The New England Patriots - what caused the downfall of Tom Brady's team?



For what feels like the 50th time in the past five years, the New England Patriots slumped to another defeat just short of their ultimate goal. A loss to the Baltimore Ravens in the AFC Championship in 2013 can be added to a Super Bowl loss to the New York Giants in 2012, a divisional round upset to the New York Jets in 2011, another loss to the Baltimore Ravens in the Wildcard Round in 2010 and that infamous Super Bowl loss to the New York Giants in 2008.

Each season feels like a repeat of the previous for Patriots fans at this point. Even though any complaints will receive the empathy equivalent of a 21-year-old running out of his inheritance, the relative pain of consistently coming in second place will eventually take it's toll on Patriots fans. Not to mention, the team itself.

Revisiting the memories of a traumatic experience is never easy, but in order to understand why the ship continues to sink, the holes must be explored. For the Patriots, those holes may be perceived as being few and far between, but they are effective nonetheless. In fact, the first problem is one that the team cannot even control.

The Patriots prepare to win a Super Bowl ahead of every season. At least, that is the finish line that they are guiding themselves towards. The first hurdle on this trip comes in the form of the division. Playing in the AFC East has allowed the Patriots to make the playoffs in eight of the last nine seasons. With opposition such as the Buffalo Bills, New York Jets and Miami Dolphins having sporadic success over the past decade or so, the Patriots often spend a large chunk of their schedule playing games when they are able to steamroll the opposition in first gear.

Even when they do have a handful of tough opponents to overcome during the regular season, more often than not those games are spread out. Take this season as an example. Despite losing to the Arizona Cardinals in Week 2, the Patriots first real playoff caliber of opposition came in Week 3, when they lost in the dying moments to the Baltimore Ravens. The Patriots were able to follow that game up with a blowout victory over the Buffalo Bills, when they weren't being pushed for four quarters. Two playoff teams followed the next two weeks, the Denver Broncos and Seattle Seahawks, but the Patriots had it easy against Peyton Manning as he still dealt with the lingering issues of his neck surgeries.

After that loss in Seattle, the Patriots won a close game against the inferior New York Jets, when they made it tough on themselves. But even if you counted that as a playoff caliber test, the St. Louis Rams offered the Patriots another week when they didn't have to hit top gear at all. A surprisingly close fight at home with the Buffalo Bills followed the team's bye week, but then arrived an ordinary looking Andrew Luck. Luck's Colts were outclassed in Week 11, as the Patriots began the first of three easy games in a row. A blowout victory over the Houston Texans had fans thinking that this was their year, even more than they had previously, but after a short week they suffered the opposite side of that result against the San Francisco 49ers. Struggling to victory over the lowly Jacksonville Jaguars and shutting out the Miami Dolphins acted as the team's preparation for the playoffs.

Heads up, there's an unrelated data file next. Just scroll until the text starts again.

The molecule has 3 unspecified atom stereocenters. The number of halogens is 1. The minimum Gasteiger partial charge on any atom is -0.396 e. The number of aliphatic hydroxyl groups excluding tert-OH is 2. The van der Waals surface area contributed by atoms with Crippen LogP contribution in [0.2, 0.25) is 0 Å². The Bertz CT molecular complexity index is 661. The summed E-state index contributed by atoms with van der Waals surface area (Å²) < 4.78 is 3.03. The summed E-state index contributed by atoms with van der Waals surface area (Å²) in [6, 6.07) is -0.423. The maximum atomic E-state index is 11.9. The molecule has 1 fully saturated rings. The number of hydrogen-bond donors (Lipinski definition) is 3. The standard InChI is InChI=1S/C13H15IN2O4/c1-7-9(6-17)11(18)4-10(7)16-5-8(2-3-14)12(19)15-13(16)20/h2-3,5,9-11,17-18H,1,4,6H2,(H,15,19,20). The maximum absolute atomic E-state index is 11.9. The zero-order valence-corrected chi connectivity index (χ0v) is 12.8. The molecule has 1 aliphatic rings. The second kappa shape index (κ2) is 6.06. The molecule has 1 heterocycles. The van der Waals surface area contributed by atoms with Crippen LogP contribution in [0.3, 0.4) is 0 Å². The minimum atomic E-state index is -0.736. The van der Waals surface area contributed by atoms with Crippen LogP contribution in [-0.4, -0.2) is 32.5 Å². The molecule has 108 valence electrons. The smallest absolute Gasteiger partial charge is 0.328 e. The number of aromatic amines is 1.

Now, if you never played a sport(at any level), you likely won't understand the importance of playing quality opposition on a regular basis. It's almost impossible to push yourself to your limit on the field if you have a notable advantage over the team trying to stick with you. However, teams need to be pushed consistently. The term battle-hardened comes to mind. Consider the Baltimore Ravens, a battered and bruised team that will represent the AFC in the Super Bowl. For all of the quality players that team lost throughout the season, they gained an edge and ability to sustain their best efforts on a weekly basis by battling in the AFC North with the Cincinnati Bengals, Pittsburgh Steelers and even the upstart Cleveland Browns. The Ravens were able to understand their own flaws in the regular season, to then be prepared to work through them in the playoffs. The Patriots were never afforded that opportunity.

In order to win a Super Bowl, you have to beat three or four high quality teams within four or five weeks. After 16 games of lying in first, second, third or fourth gear, it's almost impossible to stay in fifth gear for that long. It's not about being the best team in the post-season, it's about playing your best football.

Surpassed the turbulence, or lack thereof, endured by the franchise during the season, their limitations on the field became obvious against the Ravens.

Most notably, the team's secondary played abysmal football. Joe Flacco threw for 240 yards and three touchdowns, but in reality he didn't have to work that hard for anything he did on the day. The lack of a pass rush was evident also, but the Ravens' excellent offensive line played a major part in giving their quarterback time to throw. Even though the Ravens have high quality players in the trenches, their receiving corps really isn't that good.